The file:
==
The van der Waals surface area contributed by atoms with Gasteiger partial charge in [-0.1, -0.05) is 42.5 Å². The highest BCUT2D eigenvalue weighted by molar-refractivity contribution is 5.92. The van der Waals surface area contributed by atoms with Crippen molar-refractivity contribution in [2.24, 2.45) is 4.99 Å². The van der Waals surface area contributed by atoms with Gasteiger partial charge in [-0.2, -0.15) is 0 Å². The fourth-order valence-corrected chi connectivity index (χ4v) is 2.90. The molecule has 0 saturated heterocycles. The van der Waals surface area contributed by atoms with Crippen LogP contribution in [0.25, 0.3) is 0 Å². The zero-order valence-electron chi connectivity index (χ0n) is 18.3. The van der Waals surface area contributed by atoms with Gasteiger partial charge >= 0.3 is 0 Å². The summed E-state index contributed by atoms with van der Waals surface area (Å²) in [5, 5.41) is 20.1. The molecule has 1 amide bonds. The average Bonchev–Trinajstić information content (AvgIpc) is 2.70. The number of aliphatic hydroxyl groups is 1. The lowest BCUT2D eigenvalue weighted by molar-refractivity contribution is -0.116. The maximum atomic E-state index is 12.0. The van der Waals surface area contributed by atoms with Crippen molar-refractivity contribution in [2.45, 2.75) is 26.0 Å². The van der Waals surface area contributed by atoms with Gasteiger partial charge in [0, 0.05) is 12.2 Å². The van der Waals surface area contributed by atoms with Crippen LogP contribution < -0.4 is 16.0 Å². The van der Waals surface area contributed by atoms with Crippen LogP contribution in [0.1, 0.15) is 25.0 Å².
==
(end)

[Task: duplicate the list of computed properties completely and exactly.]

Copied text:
The van der Waals surface area contributed by atoms with Gasteiger partial charge in [-0.1, -0.05) is 42.5 Å². The highest BCUT2D eigenvalue weighted by molar-refractivity contribution is 5.92. The van der Waals surface area contributed by atoms with Crippen molar-refractivity contribution in [2.24, 2.45) is 4.99 Å². The van der Waals surface area contributed by atoms with Gasteiger partial charge in [-0.2, -0.15) is 0 Å². The fourth-order valence-corrected chi connectivity index (χ4v) is 2.90. The molecule has 0 saturated heterocycles. The van der Waals surface area contributed by atoms with Crippen LogP contribution in [0.25, 0.3) is 0 Å². The zero-order valence-electron chi connectivity index (χ0n) is 18.3. The van der Waals surface area contributed by atoms with Gasteiger partial charge >= 0.3 is 0 Å². The summed E-state index contributed by atoms with van der Waals surface area (Å²) in [5, 5.41) is 20.1. The molecule has 1 amide bonds. The average Bonchev–Trinajstić information content (AvgIpc) is 2.70. The number of aliphatic hydroxyl groups is 1. The lowest BCUT2D eigenvalue weighted by molar-refractivity contribution is -0.116. The maximum atomic E-state index is 12.0. The van der Waals surface area contributed by atoms with Crippen molar-refractivity contribution in [2.45, 2.75) is 26.0 Å². The van der Waals surface area contributed by atoms with Gasteiger partial charge in [0, 0.05) is 12.2 Å². The van der Waals surface area contributed by atoms with Crippen LogP contribution < -0.4 is 16.0 Å². The van der Waals surface area contributed by atoms with Crippen LogP contribution in [0.1, 0.15) is 25.0 Å².